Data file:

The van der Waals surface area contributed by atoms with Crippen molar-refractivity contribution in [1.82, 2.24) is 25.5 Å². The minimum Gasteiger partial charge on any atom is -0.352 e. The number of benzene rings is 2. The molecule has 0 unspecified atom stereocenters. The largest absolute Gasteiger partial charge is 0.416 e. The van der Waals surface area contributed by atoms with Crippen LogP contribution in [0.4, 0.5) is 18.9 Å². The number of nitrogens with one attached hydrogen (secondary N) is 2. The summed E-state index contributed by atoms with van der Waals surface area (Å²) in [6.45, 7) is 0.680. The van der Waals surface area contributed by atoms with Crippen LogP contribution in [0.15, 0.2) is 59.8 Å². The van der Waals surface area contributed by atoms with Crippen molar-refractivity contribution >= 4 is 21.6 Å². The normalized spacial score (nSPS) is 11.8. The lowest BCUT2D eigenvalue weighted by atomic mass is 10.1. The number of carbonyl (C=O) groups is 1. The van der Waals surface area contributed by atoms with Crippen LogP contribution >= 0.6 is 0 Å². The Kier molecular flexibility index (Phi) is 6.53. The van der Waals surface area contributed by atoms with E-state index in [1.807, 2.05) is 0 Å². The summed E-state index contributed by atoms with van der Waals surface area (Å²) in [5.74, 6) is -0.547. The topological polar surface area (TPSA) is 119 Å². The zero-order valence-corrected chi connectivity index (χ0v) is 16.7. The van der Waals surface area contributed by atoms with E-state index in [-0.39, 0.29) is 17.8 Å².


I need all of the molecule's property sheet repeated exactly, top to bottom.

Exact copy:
The van der Waals surface area contributed by atoms with Crippen molar-refractivity contribution in [1.82, 2.24) is 25.5 Å². The minimum Gasteiger partial charge on any atom is -0.352 e. The number of benzene rings is 2. The molecule has 0 unspecified atom stereocenters. The largest absolute Gasteiger partial charge is 0.416 e. The van der Waals surface area contributed by atoms with Crippen LogP contribution in [0.4, 0.5) is 18.9 Å². The number of nitrogens with one attached hydrogen (secondary N) is 2. The summed E-state index contributed by atoms with van der Waals surface area (Å²) in [6.45, 7) is 0.680. The van der Waals surface area contributed by atoms with Crippen LogP contribution in [0.15, 0.2) is 59.8 Å². The van der Waals surface area contributed by atoms with Crippen molar-refractivity contribution >= 4 is 21.6 Å². The normalized spacial score (nSPS) is 11.8. The lowest BCUT2D eigenvalue weighted by atomic mass is 10.1. The number of carbonyl (C=O) groups is 1. The van der Waals surface area contributed by atoms with Crippen LogP contribution >= 0.6 is 0 Å². The Kier molecular flexibility index (Phi) is 6.53. The van der Waals surface area contributed by atoms with E-state index in [1.807, 2.05) is 0 Å². The summed E-state index contributed by atoms with van der Waals surface area (Å²) in [5.74, 6) is -0.547. The topological polar surface area (TPSA) is 119 Å². The zero-order valence-corrected chi connectivity index (χ0v) is 16.7. The van der Waals surface area contributed by atoms with E-state index in [-0.39, 0.29) is 17.8 Å².